Oh yes… Those are things I was struggling with a lot and still sometimes I have issues with knowing how to prioritise where I give my time and energy to as well as the magic and that it’s OK to say no. Also, I totally lovey our dress, it looks great on you! 🙂

    http://lartoffashion.com

    • Dana Mannarino

      It’s definitely okay to say no! It’s your life, be in control! xx

  • I think saying no is so important! Especially when you don’t have a lot of time on your hands, it’s important to have the best content! Love all of your posts as of late, too.

    Rachel / http://www.helloher.co

    • Dana Mannarino

      AGREED! And thank you so much, I’m so happy you are enjoying them!

  • I definitely agree with all of what you said in this post! Saying no needs to happen sometimes…you’ll never be able to take on everything and still give it all 100%! It’s really interesting to read about your own personal experiences in terms of blogging and working with brands!

    Mia | http://www.verymuchmia.com

    • Dana Mannarino

      Thanks so much, Mia! I really appreciate you stopping by and taking the time to comment! xx

  • Totally agree with this entire post! It’s not a bad thing to say no, especially if you can do it in a graceful manner and not burn any bridges. Not every collaboration is going to work out every time. I need to get better about the whole not “overworking myself” bit, even though I now do this full-time I still find myself taking on too many projects!

    • Dana Mannarino

      I know, I see some people really disrespect brands in their responses back when they’re declining a collab, and it makes me annoyed. Definitely not a good look for us! And I’m on the same page as you — I need to learn to stop working at some point, it’s okay to just chill! xx

  • Love this post, Dana! I’m learning and have started to say No more often, as well. I’d love to hear your thoughts on rates & charging as a micro influencer. I have so many companies/brands reach out to me, asking (and expecting!) me to create content and promote their product for a gifted item. While getting free stuff is fun, it doesn’t pay the bills or help me to continue to grow my blog.

    xx,
    Lauren

    http://www.laurenschwaiger.com

    • Dana Mannarino

      Thank you so much, Lauren!
      I’m definitely in the process of writing a post on working with brands, which will include rates and fees discussion. And I’m totally on board, working for free is NOT cool.

  • What about if a brand offers product? Sometimes paid opportunities don’t always come my way but I have a great brand I’m working with next month that fits perfectly with my blog. I would love to know your thoughts on this?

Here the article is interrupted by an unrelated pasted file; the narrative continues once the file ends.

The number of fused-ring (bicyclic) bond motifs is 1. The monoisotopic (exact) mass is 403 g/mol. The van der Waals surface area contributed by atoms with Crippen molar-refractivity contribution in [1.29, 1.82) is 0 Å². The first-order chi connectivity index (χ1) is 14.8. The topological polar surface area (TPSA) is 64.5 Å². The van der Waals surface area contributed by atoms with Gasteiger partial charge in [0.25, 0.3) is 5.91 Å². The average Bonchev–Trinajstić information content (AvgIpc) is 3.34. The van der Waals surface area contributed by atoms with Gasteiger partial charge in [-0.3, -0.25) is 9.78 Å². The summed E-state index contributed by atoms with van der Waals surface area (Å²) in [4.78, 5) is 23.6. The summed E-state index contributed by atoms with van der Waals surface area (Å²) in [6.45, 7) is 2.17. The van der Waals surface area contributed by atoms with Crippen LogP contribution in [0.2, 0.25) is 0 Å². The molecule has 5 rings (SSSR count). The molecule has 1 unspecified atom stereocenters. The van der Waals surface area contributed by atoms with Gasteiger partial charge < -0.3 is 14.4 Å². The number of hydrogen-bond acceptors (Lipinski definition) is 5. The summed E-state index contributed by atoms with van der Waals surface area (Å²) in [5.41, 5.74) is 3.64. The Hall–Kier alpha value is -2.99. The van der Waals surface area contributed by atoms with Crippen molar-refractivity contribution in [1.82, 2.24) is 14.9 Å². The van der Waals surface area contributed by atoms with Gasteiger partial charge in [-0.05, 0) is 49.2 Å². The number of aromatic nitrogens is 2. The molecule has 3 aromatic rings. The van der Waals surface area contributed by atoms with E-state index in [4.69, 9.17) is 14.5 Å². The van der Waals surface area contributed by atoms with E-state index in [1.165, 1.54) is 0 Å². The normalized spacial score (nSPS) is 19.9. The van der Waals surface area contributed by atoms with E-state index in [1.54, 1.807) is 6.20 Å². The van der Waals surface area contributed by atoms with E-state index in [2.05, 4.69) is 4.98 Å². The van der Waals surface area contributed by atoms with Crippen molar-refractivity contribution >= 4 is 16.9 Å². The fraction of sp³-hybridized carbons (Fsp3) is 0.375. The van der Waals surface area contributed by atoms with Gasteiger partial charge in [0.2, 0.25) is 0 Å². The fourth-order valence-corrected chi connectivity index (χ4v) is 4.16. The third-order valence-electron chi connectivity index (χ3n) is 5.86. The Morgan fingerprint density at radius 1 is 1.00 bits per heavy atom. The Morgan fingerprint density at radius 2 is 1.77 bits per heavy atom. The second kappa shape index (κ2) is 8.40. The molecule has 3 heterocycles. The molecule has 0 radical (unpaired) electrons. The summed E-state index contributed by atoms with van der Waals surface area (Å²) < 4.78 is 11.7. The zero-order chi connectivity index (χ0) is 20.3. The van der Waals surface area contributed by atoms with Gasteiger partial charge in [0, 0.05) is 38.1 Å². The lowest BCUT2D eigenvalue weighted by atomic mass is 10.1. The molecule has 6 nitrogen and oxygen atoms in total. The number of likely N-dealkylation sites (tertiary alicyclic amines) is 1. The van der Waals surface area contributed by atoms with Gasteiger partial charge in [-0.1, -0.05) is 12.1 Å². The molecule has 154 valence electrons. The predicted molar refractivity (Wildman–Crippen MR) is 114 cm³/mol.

alexamjohnson.com

    • Dana Mannarino

      Thanks for your comment, Alexa!
      I typically say no to free product or I’ll tell the brand there is no guarantee I’ll post this product. When I was in the process of growing my blog, I would accept free product for collaborations all the time. Now that my blog is a business, I’m really focusing on sponsored collaborations. I’m in the process of writing a post about this so stay tuned! xx

  • Brittany Steinkamp

    More recently, I’ve noticed just how important this is. Not only to stay sane with the work load, but I also feel like the blogging world has attracted this idea of saying yes to anything/anyone just for the sake of saying you’ve gained collaborations or simply to get free product. In the last few months, I’ve turned down multiple opportunities simply on the basis of not fitting with the brand/image I want to create and I hope others do to. I have a tiny following compared to most and appreciate anything that comes my way, but want to stay true at the same time. It can be a struggle!

    • Dana Mannarino

      Staying sane is definitely important 😉 And I couldn’t agree more with you, Brittany! It’s definitely hard to turn down collaborations, but staying true to yourself and your brand is most important! Thanks for stopping by! xx

  • I’ve really, really been enjoying your content lately! It seems like you’re doing a great job prioritizing. The posts are really interesting and fun to read, and really honest, too, which I think a lot of people struggle with.
    http://www.theheatherreport.com

    • Dana Mannarino

      Thank you so much, Heather! I really appreciate that – I’m trying to do my best with juggling everything. Your sweet comments always make my day! xx

  • Stylequeenie

    I absolutely love this…I have a hard time saying no myself, so I am going to follow your advice and become more proficient at it. I know my worth, I just need to let others know it too 🙂 THANK YOU

    • Dana Mannarino

      Love that – everyone else DESERVES to know your worth! Let me know if you have any questions or thoughts! xx